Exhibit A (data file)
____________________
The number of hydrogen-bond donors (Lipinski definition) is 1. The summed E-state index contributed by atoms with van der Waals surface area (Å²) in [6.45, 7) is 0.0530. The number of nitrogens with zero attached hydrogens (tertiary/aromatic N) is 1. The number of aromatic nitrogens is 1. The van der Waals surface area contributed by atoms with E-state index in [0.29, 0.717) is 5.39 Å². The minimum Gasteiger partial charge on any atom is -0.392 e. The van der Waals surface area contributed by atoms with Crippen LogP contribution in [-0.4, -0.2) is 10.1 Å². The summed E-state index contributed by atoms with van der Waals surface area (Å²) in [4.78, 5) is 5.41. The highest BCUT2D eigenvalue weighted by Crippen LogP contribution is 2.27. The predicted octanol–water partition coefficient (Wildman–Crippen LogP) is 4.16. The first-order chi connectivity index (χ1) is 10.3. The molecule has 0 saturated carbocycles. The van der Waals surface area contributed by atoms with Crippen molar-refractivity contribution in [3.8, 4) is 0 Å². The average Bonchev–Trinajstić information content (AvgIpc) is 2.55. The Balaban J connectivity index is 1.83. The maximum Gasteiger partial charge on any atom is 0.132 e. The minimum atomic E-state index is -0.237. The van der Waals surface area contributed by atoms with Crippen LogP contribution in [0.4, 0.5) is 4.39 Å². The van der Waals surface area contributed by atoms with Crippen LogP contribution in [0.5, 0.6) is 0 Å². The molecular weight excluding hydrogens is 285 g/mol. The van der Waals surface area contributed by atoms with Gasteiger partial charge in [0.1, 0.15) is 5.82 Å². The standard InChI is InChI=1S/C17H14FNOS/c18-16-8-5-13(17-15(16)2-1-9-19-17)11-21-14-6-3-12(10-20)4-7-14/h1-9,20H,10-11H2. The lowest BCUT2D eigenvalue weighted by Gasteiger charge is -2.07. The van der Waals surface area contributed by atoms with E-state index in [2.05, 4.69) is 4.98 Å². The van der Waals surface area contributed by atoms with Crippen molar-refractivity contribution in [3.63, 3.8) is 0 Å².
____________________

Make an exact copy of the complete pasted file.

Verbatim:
The number of hydrogen-bond donors (Lipinski definition) is 1. The summed E-state index contributed by atoms with van der Waals surface area (Å²) in [6.45, 7) is 0.0530. The number of nitrogens with zero attached hydrogens (tertiary/aromatic N) is 1. The number of aromatic nitrogens is 1. The van der Waals surface area contributed by atoms with E-state index in [0.29, 0.717) is 5.39 Å². The minimum Gasteiger partial charge on any atom is -0.392 e. The van der Waals surface area contributed by atoms with Crippen LogP contribution in [-0.4, -0.2) is 10.1 Å². The summed E-state index contributed by atoms with van der Waals surface area (Å²) in [4.78, 5) is 5.41. The highest BCUT2D eigenvalue weighted by Crippen LogP contribution is 2.27. The predicted octanol–water partition coefficient (Wildman–Crippen LogP) is 4.16. The first-order chi connectivity index (χ1) is 10.3. The molecule has 0 saturated carbocycles. The van der Waals surface area contributed by atoms with Crippen molar-refractivity contribution in [3.8, 4) is 0 Å². The average Bonchev–Trinajstić information content (AvgIpc) is 2.55. The Balaban J connectivity index is 1.83. The maximum Gasteiger partial charge on any atom is 0.132 e. The minimum atomic E-state index is -0.237. The van der Waals surface area contributed by atoms with Crippen LogP contribution in [0.4, 0.5) is 4.39 Å². The van der Waals surface area contributed by atoms with Crippen LogP contribution in [0.5, 0.6) is 0 Å². The molecular weight excluding hydrogens is 285 g/mol. The van der Waals surface area contributed by atoms with Gasteiger partial charge in [0.1, 0.15) is 5.82 Å². The standard InChI is InChI=1S/C17H14FNOS/c18-16-8-5-13(17-15(16)2-1-9-19-17)11-21-14-6-3-12(10-20)4-7-14/h1-9,20H,10-11H2. The lowest BCUT2D eigenvalue weighted by Gasteiger charge is -2.07. The van der Waals surface area contributed by atoms with E-state index in [2.05, 4.69) is 4.98 Å². The van der Waals surface area contributed by atoms with Crippen molar-refractivity contribution in [3.63, 3.8) is 0 Å².